Linking direct measurements of turbidity currents to submarine canyon-floor deposits

Frontiers in Earth Science
By: , and 

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Abstract

Submarine canyons are conduits for episodic and powerful sediment density flows (commonly called turbidity currents) that move globally significant amounts of terrestrial sediment and organic carbon into the deep sea, forming some of the largest sedimentary deposits on Earth. The only record available for most turbidity currents is the deposit they leave behind. Therefore, to understand turbidity current processes, we need to determine the degree to which these flows are represented by their deposits. However, linking flows and deposits is a major long-standing scientific challenge. There are few detailed measurements from submarine turbidity currents in action, and even fewer direct measurements that can be compared to resulting seabed deposits. Recently, an extensive array of moorings along Monterey Canyon, offshore California, took measurements and samples during sediment density flow events, providing the most comprehensive dataset to date of turbidity current flows and their deposits. Here, we use sediment trap samples, velocity measurements, and seafloor cores to document how sand is transported through a submarine canyon, and how the transported sediment is represented in seafloor deposits. Sediment trap samples from events contain primarily fine to medium-grained sand with sharp bases, normal grading, and muddy tops. Sediment captured from the water column during the flow shows normal grading, which is broadly consistent with the initial peak and waning of flow velocities measured at a single height within the flow, and may be enhanced by collapsing flows. Flow events contain coarser sand concentrated toward the seafloor and larger grain sizes on the seafloor or in the dense near-bed layer, possibly representative of stratified flows. Although flow velocity varies, sand grain sizes in sediment traps are similar over distances of 50 km down-canyon, suggesting that grain size is an unfaithful record of down-canyon changes in maximum flow speeds. Sand transported within flow events and sampled in sediment traps is similar to sand sampled from the seafloor shortly after the events, but traps do not contain pebbles and gravel common in seabed deposits. Seabed deposits thus appear to faithfully record the sand component that is transported in the water column during sub-annual turbidity currents.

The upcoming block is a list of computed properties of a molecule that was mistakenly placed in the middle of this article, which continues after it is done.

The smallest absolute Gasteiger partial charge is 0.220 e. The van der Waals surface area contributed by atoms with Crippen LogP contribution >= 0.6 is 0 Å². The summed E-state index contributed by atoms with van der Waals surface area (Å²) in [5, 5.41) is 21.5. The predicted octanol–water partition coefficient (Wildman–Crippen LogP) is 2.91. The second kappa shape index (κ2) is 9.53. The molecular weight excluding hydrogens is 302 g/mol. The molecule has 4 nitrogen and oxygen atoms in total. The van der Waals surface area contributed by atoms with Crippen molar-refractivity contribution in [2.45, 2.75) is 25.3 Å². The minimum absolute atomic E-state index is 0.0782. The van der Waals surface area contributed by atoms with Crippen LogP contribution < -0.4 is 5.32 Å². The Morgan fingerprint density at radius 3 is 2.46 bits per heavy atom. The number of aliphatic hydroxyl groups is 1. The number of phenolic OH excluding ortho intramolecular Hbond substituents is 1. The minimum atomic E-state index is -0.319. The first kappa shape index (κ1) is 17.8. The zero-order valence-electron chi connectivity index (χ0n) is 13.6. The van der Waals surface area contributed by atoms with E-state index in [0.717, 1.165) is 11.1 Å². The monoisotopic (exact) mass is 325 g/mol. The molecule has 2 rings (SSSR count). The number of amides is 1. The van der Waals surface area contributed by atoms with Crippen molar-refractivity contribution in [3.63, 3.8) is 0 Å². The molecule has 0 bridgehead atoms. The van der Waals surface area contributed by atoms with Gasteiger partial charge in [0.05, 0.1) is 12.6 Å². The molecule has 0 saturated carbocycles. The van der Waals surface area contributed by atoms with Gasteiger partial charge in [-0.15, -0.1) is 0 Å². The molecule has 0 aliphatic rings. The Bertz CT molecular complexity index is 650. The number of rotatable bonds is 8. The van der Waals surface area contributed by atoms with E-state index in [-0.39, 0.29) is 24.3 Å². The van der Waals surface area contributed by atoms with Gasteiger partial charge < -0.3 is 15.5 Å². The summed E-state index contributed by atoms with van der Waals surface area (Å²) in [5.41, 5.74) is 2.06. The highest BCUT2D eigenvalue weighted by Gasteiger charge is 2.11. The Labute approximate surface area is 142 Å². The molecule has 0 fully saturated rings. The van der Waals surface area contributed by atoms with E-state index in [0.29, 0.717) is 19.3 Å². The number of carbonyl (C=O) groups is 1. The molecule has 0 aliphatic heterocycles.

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Additional publication details

Publication type Article
Publication Subtype Journal Article
Title Linking direct measurements of turbidity currents to submarine canyon-floor deposits
Series title Frontiers in Earth Science
DOI 10.3389/feart.2019.00144
Volume 7
Year Published 2019
Language English
Publisher Frontiers
Contributing office(s) Coastal and Marine Geology Program, Pacific Coastal and Marine Science Center
Description 144; 18 p.
Country United States
State California
Other Geospatial Monterey Canyon